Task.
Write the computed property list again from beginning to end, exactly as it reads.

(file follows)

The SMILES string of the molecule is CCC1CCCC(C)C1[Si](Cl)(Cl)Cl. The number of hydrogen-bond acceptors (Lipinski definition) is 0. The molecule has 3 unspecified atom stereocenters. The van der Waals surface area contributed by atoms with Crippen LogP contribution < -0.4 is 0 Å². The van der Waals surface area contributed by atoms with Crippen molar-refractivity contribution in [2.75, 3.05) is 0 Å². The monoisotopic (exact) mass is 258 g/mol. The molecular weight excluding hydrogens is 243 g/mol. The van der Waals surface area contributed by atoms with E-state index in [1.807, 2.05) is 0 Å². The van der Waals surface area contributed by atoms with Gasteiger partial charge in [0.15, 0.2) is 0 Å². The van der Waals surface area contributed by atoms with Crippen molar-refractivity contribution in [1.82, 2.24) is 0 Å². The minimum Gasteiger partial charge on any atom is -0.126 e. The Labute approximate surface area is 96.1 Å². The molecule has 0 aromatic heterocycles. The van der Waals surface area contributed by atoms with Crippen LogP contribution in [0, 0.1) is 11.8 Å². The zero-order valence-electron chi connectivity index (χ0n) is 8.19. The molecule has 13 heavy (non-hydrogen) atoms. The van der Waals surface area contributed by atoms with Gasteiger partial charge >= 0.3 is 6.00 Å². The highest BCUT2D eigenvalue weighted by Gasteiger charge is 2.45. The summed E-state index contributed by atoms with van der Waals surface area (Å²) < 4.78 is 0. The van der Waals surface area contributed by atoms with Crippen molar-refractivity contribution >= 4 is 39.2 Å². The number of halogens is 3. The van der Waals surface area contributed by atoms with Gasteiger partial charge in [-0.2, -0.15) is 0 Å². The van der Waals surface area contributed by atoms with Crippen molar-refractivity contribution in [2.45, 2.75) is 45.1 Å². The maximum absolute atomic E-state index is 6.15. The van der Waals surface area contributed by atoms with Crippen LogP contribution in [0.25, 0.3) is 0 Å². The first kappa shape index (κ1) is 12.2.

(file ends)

The SMILES string of the molecule is CCC1CCCC(C)C1[Si](Cl)(Cl)Cl. The number of hydrogen-bond acceptors (Lipinski definition) is 0. The molecule has 3 unspecified atom stereocenters. The van der Waals surface area contributed by atoms with Crippen LogP contribution < -0.4 is 0 Å². The van der Waals surface area contributed by atoms with Crippen molar-refractivity contribution in [2.75, 3.05) is 0 Å². The monoisotopic (exact) mass is 258 g/mol. The molecular weight excluding hydrogens is 243 g/mol. The van der Waals surface area contributed by atoms with E-state index in [1.807, 2.05) is 0 Å². The van der Waals surface area contributed by atoms with Gasteiger partial charge in [0.15, 0.2) is 0 Å². The van der Waals surface area contributed by atoms with Crippen molar-refractivity contribution in [1.82, 2.24) is 0 Å². The minimum Gasteiger partial charge on any atom is -0.126 e. The Labute approximate surface area is 96.1 Å². The molecule has 0 aromatic heterocycles. The van der Waals surface area contributed by atoms with Crippen LogP contribution in [0, 0.1) is 11.8 Å². The zero-order valence-electron chi connectivity index (χ0n) is 8.19. The molecule has 13 heavy (non-hydrogen) atoms. The van der Waals surface area contributed by atoms with Gasteiger partial charge >= 0.3 is 6.00 Å². The highest BCUT2D eigenvalue weighted by Gasteiger charge is 2.45. The summed E-state index contributed by atoms with van der Waals surface area (Å²) < 4.78 is 0. The van der Waals surface area contributed by atoms with Crippen molar-refractivity contribution >= 4 is 39.2 Å². The number of halogens is 3. The van der Waals surface area contributed by atoms with Gasteiger partial charge in [-0.2, -0.15) is 0 Å². The van der Waals surface area contributed by atoms with Crippen molar-refractivity contribution in [2.45, 2.75) is 45.1 Å². The maximum absolute atomic E-state index is 6.15. The van der Waals surface area contributed by atoms with Crippen LogP contribution in [0.25, 0.3) is 0 Å². The first kappa shape index (κ1) is 12.2.